Rosemary Clooney: An American Treasure

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The singer's simple and exquisite vocal style defined her dynamic and successful career. i

The singer's simple and exquisite vocal style defined her dynamic and successful career. Hulton Archive/Getty Images hide caption

toggle caption Hulton Archive/Getty Images
The singer's simple and exquisite vocal style defined her dynamic and successful career.

The singer's simple and exquisite vocal style defined her dynamic and successful career.

Hulton Archive/Getty Images

For more than fifty years, Rosemary Clooney's simple and exquisite singing style defined her dynamic career. She also took on movie roles, and did a star turn in her own television show, but it was her successful and inspired music that cemented her reputation as one of America's finest jazz-based vocalists.

Clooney's plaintive vocal style traces back to Maysville, Ky., where she was born on May 23, 1928. Her singing career began at an early age when she performed for her grandfather during his successful Maysville mayoral campaign. Rosemary's younger sister Betty shared her love for music. The two sang together incessantly while growing up, and eventually landed an audition on a Cincinnati radio station. The station loved the Clooney sisters and featured them on live shows for two years. The station teamed the Clooneys with jazz sextets and country and western groups, which exposed Rosemary to a wide range of musical styles.

On a trip through Ohio, bandleader Tony Pastor heard the singing sisters and later offered them a position with his band. During three years of touring, Rosemary distinguished herself as the sister who would make singing a career. In 1949, Betty returned to Cincinnati and Rosemary headed for Columbia Records in New York City.

Clooney's solo career began wth a bang. In 1950 she recorded "Beautiful Brown Eyes," which sold more than half a million copies. Columbia Records asked her to sing a newly arranged Armenian folk song called "Come On-A My House." She begrudgingly recorded the tune, and it quickly became a number one hit.

Within two years she had six more hits, including "Hey There," which sold upwards of three million copies. In 1953, the singer landed on the cover of Time magazine. Later in the 1950s, she rounded out her musical celebrity with a successful movie career, her own television show from 1956 to 1957, and a marriage to actor Jose Ferrer.

During this rich period, Clooney never lost focus on her first love — singing. With an approach grounded in jazz, she explored other genres, recording country albums with singer Hank Williams, an organ-based jazz album, a strings album and a Latin album with bandleader Perez Prado. Her marriage to Ferrer produced five kids, which inspired her to record several children's records.

In 1956, Clooney collaborated with Duke Ellington and Billy Strayhorn, to record the adventurous album Blue Rose. Although the record was an artistic milestone for her, and has since become a jazz classic, it initially wasn't well received by the public.

When Clooney followed Blue Rose with another departure from pop — an album of love songs arranged by trombonist Nelson Riddle — her record company turned it down and buried the effort. Those pieces are now viewed as classics, but at the time their lack of approval started a downward spiral in Rosemary's life and career.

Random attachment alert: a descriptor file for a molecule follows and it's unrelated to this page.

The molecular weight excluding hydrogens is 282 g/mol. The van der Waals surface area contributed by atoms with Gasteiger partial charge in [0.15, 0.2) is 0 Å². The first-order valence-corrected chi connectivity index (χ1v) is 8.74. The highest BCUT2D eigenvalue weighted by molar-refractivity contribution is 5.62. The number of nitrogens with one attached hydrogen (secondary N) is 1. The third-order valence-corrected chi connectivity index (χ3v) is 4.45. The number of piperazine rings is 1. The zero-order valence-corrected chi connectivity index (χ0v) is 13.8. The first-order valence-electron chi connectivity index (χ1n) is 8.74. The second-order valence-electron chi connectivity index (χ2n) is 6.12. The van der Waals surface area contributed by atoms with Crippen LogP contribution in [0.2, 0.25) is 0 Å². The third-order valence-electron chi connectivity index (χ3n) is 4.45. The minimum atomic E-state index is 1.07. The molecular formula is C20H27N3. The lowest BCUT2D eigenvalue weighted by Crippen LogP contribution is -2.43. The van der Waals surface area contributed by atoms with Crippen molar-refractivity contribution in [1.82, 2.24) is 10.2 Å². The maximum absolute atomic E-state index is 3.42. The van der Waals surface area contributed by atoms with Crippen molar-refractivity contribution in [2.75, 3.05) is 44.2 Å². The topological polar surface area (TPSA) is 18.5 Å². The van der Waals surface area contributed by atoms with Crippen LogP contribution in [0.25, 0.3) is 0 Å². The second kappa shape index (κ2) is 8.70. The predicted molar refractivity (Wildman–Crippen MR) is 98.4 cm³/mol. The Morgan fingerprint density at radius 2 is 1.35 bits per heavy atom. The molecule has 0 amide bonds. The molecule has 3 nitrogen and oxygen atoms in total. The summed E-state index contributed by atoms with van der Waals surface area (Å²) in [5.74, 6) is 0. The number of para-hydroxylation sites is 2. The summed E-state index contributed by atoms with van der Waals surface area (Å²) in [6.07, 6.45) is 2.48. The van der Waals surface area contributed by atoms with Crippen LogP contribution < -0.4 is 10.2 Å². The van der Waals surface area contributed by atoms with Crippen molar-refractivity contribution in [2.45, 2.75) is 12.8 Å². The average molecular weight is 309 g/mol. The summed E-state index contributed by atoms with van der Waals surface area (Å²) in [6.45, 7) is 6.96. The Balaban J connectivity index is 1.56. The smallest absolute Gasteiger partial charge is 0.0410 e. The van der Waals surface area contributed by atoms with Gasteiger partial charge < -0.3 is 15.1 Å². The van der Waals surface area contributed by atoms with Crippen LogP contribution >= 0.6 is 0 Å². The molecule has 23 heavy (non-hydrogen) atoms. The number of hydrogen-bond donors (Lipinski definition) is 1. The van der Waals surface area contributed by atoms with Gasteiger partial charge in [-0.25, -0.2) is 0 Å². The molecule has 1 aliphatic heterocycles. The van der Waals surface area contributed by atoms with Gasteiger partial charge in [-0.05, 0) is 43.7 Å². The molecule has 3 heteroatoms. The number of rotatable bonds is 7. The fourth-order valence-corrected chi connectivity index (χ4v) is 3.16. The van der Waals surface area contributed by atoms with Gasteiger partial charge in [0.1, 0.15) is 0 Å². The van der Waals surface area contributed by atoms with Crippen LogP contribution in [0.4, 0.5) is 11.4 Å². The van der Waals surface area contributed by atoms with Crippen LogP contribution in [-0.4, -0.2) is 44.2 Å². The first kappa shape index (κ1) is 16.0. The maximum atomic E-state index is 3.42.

In the 1960s, rock and roll's rise in popularity marginalized Clooney's career. Her marriage to Ferrer failed, and a brief affair with Nelson Riddle left her brokenhearted. Finally, in 1968, while campaigning for Robert Kennedy, Clooney stood a only few feet from where he was assassinated. She suffered a nervous breakdown and was hospitalized. As she slowly recovered, she focused on the importance of singing.

Her comeback required intense dedication as she literally started her career all over again, taking humble gigs and relying on the help of old friends. In 1975, Bing Crosby invited her to tour with him, and the collaboration led to a new beginning for Clooney. In 1977 she recorded again and joined former 1950s singing stars — Margaret Whiting, Rose Marie and Helen O'Connell — to create Four Girls Four. After six successful years of touring with Four Girls Four, Rosemary again headed out on her own.

For all of Clooney's success prior to the breakdown, her professional rebirth solidified her place in jazz history, particularly among true aficionados. She built her second professional life singing compositions written by Ellington, Crosby, Billie Holiday, Nelson Riddle, and Ira Gershwin. This body of work clearly established her as one of the greatest interpreters of American songs.

In 1991, Clooney began a series of autobiographical recordings, an intimate portrayal of her life in songs like "Sweet Kentucky Ham" and "Side Man." Her life experience translates into heartfelt emotion sung in a spare style. In 1995 she won the ASCAP Pied Piper award. The inscription on the award succinctly sums up her career: "Rosemary Clooney: An American treasure and one of the best friends a song ever had."

Clooney, a longtime smoker, was diagnosed with lung cancer at the end of 2001. She gave her last concert around that same time in Hawaii, accompanied by the Honolulu Symphony Pops. She died six months later on June 29, 2002, at her home in Beverly Hills, Calif. Actor George Clooney, her nephew, served as a pall bearer at her funeral, which was attended by numerous Hollywood and music industry stars.

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